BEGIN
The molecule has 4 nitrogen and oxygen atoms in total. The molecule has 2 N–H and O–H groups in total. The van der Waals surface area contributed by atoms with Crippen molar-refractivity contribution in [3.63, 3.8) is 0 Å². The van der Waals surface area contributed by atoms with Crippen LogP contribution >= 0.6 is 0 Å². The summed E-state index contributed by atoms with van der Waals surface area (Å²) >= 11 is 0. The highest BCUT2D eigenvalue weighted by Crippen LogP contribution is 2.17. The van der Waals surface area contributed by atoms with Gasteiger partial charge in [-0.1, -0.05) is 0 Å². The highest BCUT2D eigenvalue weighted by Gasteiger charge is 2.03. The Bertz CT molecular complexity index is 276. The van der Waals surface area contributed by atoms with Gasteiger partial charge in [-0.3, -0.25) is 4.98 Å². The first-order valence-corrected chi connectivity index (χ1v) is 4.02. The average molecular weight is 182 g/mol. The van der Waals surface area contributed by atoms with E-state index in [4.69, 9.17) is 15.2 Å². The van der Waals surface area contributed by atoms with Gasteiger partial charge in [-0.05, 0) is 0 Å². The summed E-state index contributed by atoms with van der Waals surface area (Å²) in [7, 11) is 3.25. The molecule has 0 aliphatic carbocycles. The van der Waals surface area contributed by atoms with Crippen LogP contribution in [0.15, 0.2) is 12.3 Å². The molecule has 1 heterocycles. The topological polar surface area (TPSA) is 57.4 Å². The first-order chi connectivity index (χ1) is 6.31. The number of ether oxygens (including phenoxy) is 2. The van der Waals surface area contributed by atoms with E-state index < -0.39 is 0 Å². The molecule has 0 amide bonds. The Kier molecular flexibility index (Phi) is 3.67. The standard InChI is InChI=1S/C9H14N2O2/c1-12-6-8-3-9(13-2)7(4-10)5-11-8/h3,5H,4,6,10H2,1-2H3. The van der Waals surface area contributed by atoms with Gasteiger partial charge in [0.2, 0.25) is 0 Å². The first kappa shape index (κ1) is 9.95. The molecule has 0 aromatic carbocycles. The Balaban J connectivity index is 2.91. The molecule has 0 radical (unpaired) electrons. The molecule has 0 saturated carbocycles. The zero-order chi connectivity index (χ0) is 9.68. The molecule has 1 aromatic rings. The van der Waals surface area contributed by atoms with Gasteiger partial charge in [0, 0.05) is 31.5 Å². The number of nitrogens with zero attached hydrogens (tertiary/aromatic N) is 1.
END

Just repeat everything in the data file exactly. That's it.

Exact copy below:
The molecule has 4 nitrogen and oxygen atoms in total. The molecule has 2 N–H and O–H groups in total. The van der Waals surface area contributed by atoms with Crippen molar-refractivity contribution in [3.63, 3.8) is 0 Å². The van der Waals surface area contributed by atoms with Crippen LogP contribution >= 0.6 is 0 Å². The summed E-state index contributed by atoms with van der Waals surface area (Å²) >= 11 is 0. The highest BCUT2D eigenvalue weighted by Crippen LogP contribution is 2.17. The van der Waals surface area contributed by atoms with Gasteiger partial charge in [-0.1, -0.05) is 0 Å². The highest BCUT2D eigenvalue weighted by Gasteiger charge is 2.03. The Bertz CT molecular complexity index is 276. The van der Waals surface area contributed by atoms with Gasteiger partial charge in [-0.3, -0.25) is 4.98 Å². The first-order valence-corrected chi connectivity index (χ1v) is 4.02. The average molecular weight is 182 g/mol. The van der Waals surface area contributed by atoms with E-state index in [4.69, 9.17) is 15.2 Å². The van der Waals surface area contributed by atoms with Gasteiger partial charge in [-0.05, 0) is 0 Å². The summed E-state index contributed by atoms with van der Waals surface area (Å²) in [7, 11) is 3.25. The molecule has 0 aliphatic carbocycles. The van der Waals surface area contributed by atoms with Crippen LogP contribution in [0.15, 0.2) is 12.3 Å². The molecule has 1 heterocycles. The topological polar surface area (TPSA) is 57.4 Å². The first-order chi connectivity index (χ1) is 6.31. The number of ether oxygens (including phenoxy) is 2. The van der Waals surface area contributed by atoms with E-state index < -0.39 is 0 Å². The molecule has 0 amide bonds. The Kier molecular flexibility index (Phi) is 3.67. The standard InChI is InChI=1S/C9H14N2O2/c1-12-6-8-3-9(13-2)7(4-10)5-11-8/h3,5H,4,6,10H2,1-2H3. The van der Waals surface area contributed by atoms with Gasteiger partial charge in [0.2, 0.25) is 0 Å². The first kappa shape index (κ1) is 9.95. The molecule has 0 aromatic carbocycles. The Balaban J connectivity index is 2.91. The molecule has 0 radical (unpaired) electrons. The molecule has 0 saturated carbocycles. The zero-order chi connectivity index (χ0) is 9.68. The molecule has 1 aromatic rings. The van der Waals surface area contributed by atoms with Gasteiger partial charge in [0, 0.05) is 31.5 Å². The number of nitrogens with zero attached hydrogens (tertiary/aromatic N) is 1.